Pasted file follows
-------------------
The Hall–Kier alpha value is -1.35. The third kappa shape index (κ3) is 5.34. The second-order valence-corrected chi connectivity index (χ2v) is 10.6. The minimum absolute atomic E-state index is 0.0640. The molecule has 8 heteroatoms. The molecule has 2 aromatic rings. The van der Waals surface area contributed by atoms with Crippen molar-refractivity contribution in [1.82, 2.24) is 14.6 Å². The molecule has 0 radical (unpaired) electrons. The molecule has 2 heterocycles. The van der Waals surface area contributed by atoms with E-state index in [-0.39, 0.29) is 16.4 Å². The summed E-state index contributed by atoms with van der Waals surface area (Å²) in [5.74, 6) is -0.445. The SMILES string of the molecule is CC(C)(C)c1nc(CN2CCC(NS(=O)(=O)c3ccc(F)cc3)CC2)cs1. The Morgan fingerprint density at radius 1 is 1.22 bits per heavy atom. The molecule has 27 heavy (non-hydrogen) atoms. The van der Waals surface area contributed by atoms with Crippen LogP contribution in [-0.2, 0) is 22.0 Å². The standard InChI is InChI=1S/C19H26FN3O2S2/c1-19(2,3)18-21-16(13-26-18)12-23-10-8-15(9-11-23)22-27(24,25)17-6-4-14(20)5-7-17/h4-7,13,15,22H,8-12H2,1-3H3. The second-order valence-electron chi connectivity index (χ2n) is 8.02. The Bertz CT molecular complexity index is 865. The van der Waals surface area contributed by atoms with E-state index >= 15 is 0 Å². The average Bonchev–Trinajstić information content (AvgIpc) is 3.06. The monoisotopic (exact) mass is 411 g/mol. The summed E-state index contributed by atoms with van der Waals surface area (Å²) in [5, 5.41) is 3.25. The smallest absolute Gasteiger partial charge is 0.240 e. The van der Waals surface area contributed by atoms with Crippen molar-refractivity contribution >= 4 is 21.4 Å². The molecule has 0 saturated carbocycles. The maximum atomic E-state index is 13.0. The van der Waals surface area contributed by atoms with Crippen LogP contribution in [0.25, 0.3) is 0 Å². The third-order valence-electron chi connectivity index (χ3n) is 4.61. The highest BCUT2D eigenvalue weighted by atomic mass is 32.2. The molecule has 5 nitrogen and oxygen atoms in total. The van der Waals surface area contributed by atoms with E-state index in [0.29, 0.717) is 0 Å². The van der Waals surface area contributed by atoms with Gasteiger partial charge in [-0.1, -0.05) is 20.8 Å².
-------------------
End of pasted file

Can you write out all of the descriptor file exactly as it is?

The Hall–Kier alpha value is -1.35. The third kappa shape index (κ3) is 5.34. The second-order valence-corrected chi connectivity index (χ2v) is 10.6. The minimum absolute atomic E-state index is 0.0640. The molecule has 8 heteroatoms. The molecule has 2 aromatic rings. The van der Waals surface area contributed by atoms with Crippen molar-refractivity contribution in [1.82, 2.24) is 14.6 Å². The molecule has 0 radical (unpaired) electrons. The molecule has 2 heterocycles. The van der Waals surface area contributed by atoms with E-state index in [-0.39, 0.29) is 16.4 Å². The summed E-state index contributed by atoms with van der Waals surface area (Å²) in [5.74, 6) is -0.445. The SMILES string of the molecule is CC(C)(C)c1nc(CN2CCC(NS(=O)(=O)c3ccc(F)cc3)CC2)cs1. The Morgan fingerprint density at radius 1 is 1.22 bits per heavy atom. The molecule has 27 heavy (non-hydrogen) atoms. The van der Waals surface area contributed by atoms with Crippen LogP contribution in [-0.2, 0) is 22.0 Å². The standard InChI is InChI=1S/C19H26FN3O2S2/c1-19(2,3)18-21-16(13-26-18)12-23-10-8-15(9-11-23)22-27(24,25)17-6-4-14(20)5-7-17/h4-7,13,15,22H,8-12H2,1-3H3. The second-order valence-electron chi connectivity index (χ2n) is 8.02. The Bertz CT molecular complexity index is 865. The van der Waals surface area contributed by atoms with E-state index >= 15 is 0 Å². The average Bonchev–Trinajstić information content (AvgIpc) is 3.06. The monoisotopic (exact) mass is 411 g/mol. The summed E-state index contributed by atoms with van der Waals surface area (Å²) in [5, 5.41) is 3.25. The smallest absolute Gasteiger partial charge is 0.240 e. The van der Waals surface area contributed by atoms with Crippen molar-refractivity contribution >= 4 is 21.4 Å². The molecule has 0 saturated carbocycles. The maximum atomic E-state index is 13.0. The van der Waals surface area contributed by atoms with Crippen LogP contribution in [0.25, 0.3) is 0 Å². The third-order valence-electron chi connectivity index (χ3n) is 4.61. The highest BCUT2D eigenvalue weighted by atomic mass is 32.2. The molecule has 5 nitrogen and oxygen atoms in total. The van der Waals surface area contributed by atoms with E-state index in [0.29, 0.717) is 0 Å². The van der Waals surface area contributed by atoms with Gasteiger partial charge in [-0.1, -0.05) is 20.8 Å².